Just imagine the valuable business insights you could gain from being a fly on the wall while customers discuss you, your competitors and your industry. The intel gained would beat that of any forced focus group activity. That’s exactly the kind of business intelligence you can access when you implement a social listening strategy to track, analyze, and respond to online conversations about your brand and your industry.
How I learned the power of Social Listening
I first discovered the value of social listening when I started out as a social media manager – one of my early clients, Delay Repay Sniper (UK), help commuters claim back delay repay from late or cancelled trains. To try spark more conversations and engage with potential users of the service, I started monitoring some particular keywords on Twitter.
I started with words like “Delay”, “Train Delay” but soon realised that these were to broad and my stream was filled with mentions from around the world, so I closed in on the names of rail companies and more local specific words like “Delay Repay” “Victoria Station” “Southern Fail” and “Oyster Card” and I was there! – often engaging with commuters complaining directly to a rail company before the rail company’s SM team had got there. From there I engaged, showed empathy, listened and if the conversation was relevant, offered our DRS free trial – the results rolled in. I’ll have to write up a full case study on this sometime and include our tracked ROI on the efforts, but it’s safe to say that the results were great. Delay Repay Sniper is still a client of ours today!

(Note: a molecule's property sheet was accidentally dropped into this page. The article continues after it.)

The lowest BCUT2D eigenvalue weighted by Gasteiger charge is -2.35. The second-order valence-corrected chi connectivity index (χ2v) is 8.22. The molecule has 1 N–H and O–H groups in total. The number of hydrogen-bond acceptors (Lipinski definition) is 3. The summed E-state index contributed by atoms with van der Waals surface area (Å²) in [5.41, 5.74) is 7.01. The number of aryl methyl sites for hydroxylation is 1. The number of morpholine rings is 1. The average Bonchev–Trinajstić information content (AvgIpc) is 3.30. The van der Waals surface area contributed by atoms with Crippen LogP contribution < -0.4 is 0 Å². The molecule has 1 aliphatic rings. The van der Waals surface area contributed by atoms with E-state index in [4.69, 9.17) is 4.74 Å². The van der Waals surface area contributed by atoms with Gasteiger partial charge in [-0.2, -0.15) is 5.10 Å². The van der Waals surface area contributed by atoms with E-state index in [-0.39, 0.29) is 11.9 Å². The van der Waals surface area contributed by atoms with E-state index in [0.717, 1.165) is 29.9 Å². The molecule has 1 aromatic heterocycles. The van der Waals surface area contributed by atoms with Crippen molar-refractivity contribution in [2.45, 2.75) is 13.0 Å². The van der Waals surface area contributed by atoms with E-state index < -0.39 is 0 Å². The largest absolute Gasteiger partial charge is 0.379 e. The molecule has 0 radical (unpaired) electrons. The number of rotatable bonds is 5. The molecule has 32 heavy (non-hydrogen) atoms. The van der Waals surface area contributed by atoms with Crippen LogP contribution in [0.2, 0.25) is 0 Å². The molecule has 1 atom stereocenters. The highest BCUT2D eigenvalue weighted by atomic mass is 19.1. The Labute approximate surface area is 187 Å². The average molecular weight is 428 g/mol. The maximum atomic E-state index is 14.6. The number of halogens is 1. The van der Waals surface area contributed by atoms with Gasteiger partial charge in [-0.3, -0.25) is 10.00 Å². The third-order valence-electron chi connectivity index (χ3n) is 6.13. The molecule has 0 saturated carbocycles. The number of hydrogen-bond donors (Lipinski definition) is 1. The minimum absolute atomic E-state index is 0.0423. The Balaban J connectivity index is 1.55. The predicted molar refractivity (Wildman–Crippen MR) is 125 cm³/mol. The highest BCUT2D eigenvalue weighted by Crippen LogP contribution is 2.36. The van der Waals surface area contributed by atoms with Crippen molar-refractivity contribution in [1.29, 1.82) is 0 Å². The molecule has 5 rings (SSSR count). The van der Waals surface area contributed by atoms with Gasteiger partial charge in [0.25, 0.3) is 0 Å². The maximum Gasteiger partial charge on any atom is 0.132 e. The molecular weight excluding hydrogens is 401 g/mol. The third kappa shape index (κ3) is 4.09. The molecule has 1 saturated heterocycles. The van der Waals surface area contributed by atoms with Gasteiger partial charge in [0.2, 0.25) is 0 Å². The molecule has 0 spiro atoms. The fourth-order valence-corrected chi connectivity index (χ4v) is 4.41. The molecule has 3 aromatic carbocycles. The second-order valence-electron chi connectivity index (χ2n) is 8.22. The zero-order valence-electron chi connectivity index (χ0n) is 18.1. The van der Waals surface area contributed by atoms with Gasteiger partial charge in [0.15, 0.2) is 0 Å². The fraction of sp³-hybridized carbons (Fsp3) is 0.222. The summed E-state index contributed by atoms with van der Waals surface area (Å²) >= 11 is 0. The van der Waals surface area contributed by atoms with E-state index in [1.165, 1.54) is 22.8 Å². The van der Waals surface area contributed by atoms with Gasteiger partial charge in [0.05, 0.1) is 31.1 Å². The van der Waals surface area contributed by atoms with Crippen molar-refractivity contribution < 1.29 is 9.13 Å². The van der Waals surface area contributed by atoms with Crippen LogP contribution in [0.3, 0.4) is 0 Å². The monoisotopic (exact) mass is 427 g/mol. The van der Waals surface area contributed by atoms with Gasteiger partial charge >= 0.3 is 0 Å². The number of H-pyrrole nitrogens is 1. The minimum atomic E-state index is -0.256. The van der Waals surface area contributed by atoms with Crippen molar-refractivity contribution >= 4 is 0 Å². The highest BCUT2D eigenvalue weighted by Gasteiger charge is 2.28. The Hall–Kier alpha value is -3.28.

So What is Social Listening?
Social listening is the process of monitoring social media channels for mentions of your brand, competitors, product, and any other themes that are relevant to your business. The next step is analyzing that information for actionable insights. Those actions can range from engaging a happy customer to shifting your overall brand positioning strategy.
Why your business should care about social listening
To put it simply, if you’re not engaged in social media listening, you’re creating your business strategy with your eyes closed. You’re missing out on loads of actionable insights from real people who are actively conversing about you or your industry online and sharing their real thoughts, reactions and opinions —why wouldn’t you want to listen to them? In short, if you don’t care about social listening, you don’t care about your customers, and that’s just shortsighted. If you listen and respond, not only will you gain valuable insight but you will also build social trust.